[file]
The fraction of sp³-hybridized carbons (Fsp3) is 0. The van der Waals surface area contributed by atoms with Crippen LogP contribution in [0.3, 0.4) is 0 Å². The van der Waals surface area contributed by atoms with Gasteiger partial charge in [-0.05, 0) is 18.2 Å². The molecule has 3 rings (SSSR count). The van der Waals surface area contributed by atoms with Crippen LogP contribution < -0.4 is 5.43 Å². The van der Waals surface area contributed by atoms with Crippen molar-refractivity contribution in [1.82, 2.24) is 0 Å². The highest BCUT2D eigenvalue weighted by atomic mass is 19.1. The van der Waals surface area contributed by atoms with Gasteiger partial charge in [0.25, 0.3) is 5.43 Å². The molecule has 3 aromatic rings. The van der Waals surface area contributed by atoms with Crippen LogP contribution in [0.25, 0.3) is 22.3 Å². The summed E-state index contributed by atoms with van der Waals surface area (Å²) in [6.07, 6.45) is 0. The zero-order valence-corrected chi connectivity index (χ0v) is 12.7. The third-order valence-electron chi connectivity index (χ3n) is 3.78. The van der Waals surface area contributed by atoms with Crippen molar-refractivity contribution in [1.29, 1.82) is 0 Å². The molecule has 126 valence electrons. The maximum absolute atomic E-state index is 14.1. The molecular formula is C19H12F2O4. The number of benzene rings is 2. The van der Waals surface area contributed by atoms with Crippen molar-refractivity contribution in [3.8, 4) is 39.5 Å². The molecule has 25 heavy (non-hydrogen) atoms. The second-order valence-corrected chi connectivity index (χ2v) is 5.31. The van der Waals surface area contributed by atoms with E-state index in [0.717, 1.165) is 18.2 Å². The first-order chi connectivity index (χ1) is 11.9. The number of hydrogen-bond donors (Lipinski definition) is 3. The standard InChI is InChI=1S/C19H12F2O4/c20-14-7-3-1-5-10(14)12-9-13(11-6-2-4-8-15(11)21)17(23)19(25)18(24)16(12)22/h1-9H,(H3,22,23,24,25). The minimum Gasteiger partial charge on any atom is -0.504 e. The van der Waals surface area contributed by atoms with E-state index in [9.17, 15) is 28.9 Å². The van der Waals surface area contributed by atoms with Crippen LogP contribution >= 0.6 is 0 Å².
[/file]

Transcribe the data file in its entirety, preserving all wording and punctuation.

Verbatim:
The fraction of sp³-hybridized carbons (Fsp3) is 0. The van der Waals surface area contributed by atoms with Crippen LogP contribution in [0.3, 0.4) is 0 Å². The van der Waals surface area contributed by atoms with Gasteiger partial charge in [-0.05, 0) is 18.2 Å². The molecule has 3 rings (SSSR count). The van der Waals surface area contributed by atoms with Crippen LogP contribution < -0.4 is 5.43 Å². The van der Waals surface area contributed by atoms with Crippen molar-refractivity contribution in [1.82, 2.24) is 0 Å². The highest BCUT2D eigenvalue weighted by atomic mass is 19.1. The van der Waals surface area contributed by atoms with Gasteiger partial charge in [0.25, 0.3) is 5.43 Å². The molecule has 3 aromatic rings. The van der Waals surface area contributed by atoms with Crippen LogP contribution in [0.25, 0.3) is 22.3 Å². The summed E-state index contributed by atoms with van der Waals surface area (Å²) in [6.07, 6.45) is 0. The zero-order valence-corrected chi connectivity index (χ0v) is 12.7. The third-order valence-electron chi connectivity index (χ3n) is 3.78. The van der Waals surface area contributed by atoms with Crippen molar-refractivity contribution in [1.29, 1.82) is 0 Å². The molecule has 126 valence electrons. The maximum absolute atomic E-state index is 14.1. The molecular formula is C19H12F2O4. The number of benzene rings is 2. The van der Waals surface area contributed by atoms with Crippen molar-refractivity contribution in [3.8, 4) is 39.5 Å². The molecule has 25 heavy (non-hydrogen) atoms. The second-order valence-corrected chi connectivity index (χ2v) is 5.31. The van der Waals surface area contributed by atoms with E-state index in [0.717, 1.165) is 18.2 Å². The first-order chi connectivity index (χ1) is 11.9. The number of hydrogen-bond donors (Lipinski definition) is 3. The standard InChI is InChI=1S/C19H12F2O4/c20-14-7-3-1-5-10(14)12-9-13(11-6-2-4-8-15(11)21)17(23)19(25)18(24)16(12)22/h1-9H,(H3,22,23,24,25). The minimum Gasteiger partial charge on any atom is -0.504 e. The van der Waals surface area contributed by atoms with E-state index in [9.17, 15) is 28.9 Å². The van der Waals surface area contributed by atoms with Crippen LogP contribution >= 0.6 is 0 Å².